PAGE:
In the last few decades, India has experienced rapid economic and Agricultural growth, supported by solid increases in crop yields, due to increased cropping intensity and greater area devoted to food crops. India is the top producer of milk, pulses and jute in the world. It ranks second in the production of rice, wheat, sugarcane, groundnut, vegetables, fruit and cotton. India also is a leading producer of spices, fish, poultry, livestock and plantation crops. However, India’s sustained economic development has no significant impact on world markets.
India’s policy effort to support farmers, promote rural development, and at the same time address food insecurity has been, and is now, very significant. A range of supply side programmes such as input subsidies for fertilisers, irrigation, electricity and farm credit, coupled with investments in irrigation, are designed to encourage higher yields and production. A range of market support prices are set to cover costs and improve farmer returns. High food subsidies are given to help poor consumers. In September 2013, India enacted a new National Food Security Act (NFSA), which is now implementing the most ambitious “right to food” programme yet to be applied in history, covering over 800 million people and providing 60 kg of food grain per person each year at prices that are about 10% of current retail prices for food grains.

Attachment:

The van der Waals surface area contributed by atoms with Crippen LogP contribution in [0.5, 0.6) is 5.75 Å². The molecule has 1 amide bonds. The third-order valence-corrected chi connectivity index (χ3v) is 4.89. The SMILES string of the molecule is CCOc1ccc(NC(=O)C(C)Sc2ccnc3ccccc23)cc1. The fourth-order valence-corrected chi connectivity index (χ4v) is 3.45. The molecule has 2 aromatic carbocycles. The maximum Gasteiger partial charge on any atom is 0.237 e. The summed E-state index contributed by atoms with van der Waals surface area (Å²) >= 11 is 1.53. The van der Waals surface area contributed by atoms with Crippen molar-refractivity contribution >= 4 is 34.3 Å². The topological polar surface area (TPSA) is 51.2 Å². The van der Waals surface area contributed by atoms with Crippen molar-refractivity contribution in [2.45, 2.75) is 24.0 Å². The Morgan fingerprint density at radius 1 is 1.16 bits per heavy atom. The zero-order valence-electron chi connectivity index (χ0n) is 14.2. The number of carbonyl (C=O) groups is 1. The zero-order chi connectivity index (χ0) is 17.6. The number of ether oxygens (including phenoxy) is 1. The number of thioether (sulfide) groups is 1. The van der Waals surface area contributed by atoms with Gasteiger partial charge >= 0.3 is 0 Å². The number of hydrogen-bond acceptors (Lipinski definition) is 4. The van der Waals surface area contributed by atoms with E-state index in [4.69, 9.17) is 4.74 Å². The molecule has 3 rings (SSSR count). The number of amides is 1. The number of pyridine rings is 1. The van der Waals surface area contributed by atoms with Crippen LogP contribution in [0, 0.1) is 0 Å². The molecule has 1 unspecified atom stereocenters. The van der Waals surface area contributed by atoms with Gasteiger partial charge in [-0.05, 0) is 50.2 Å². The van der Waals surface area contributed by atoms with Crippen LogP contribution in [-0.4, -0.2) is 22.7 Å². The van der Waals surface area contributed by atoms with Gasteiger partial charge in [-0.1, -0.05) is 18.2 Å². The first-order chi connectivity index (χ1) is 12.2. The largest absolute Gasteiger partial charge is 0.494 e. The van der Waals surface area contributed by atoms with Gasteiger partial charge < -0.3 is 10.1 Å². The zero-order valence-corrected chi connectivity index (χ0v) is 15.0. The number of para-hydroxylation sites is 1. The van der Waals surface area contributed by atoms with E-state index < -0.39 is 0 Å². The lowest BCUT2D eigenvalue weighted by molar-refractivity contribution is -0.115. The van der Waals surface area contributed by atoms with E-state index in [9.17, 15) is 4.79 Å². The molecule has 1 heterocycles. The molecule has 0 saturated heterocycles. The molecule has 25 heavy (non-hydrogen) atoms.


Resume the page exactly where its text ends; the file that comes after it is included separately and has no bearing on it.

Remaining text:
However, despite its growth, the role of agriculture in India’s economy has been declining sharply as other sectors, particularly services, have grown more quickly. Primary agriculture accounted for about 14% of national gross domestic product (GDP) in 2012, down from close to 30% in 2000. But, while there has been a reduction in the share of agriculture in GDP, a commensurate reduction in its employment share has not taken place. Primary agriculture still employs around half of the Indian population, and it is the main driver of employment in rural areas, where 68% of the population live. Potential yield gaps remain, and concerns about the sustainability of growth in production are mounting. Rural labour costs are rising, water supplies are being depleted and smaller farm sizes due to fragmented land holdings potentially impede the capture of economies of scale. Natural calamities like drought and floods are adding to these woes, creating a severe agrarian crisis in the country with large number of farmers resorting to suicides.
Major concerns have centred on food insecurity in the presence of trade surpluses, and how to invigorate agriculture to promote growth and employment in populous rural communities, where unlike the experience of most countries, the size of average land holdings continues to decline. About one-quarter of the world’s food insecure people are within India, and improving its nutritional status remains a significant challenge.
However, despite the challenges, a big potential for positive Agriculture growth exists in the country with i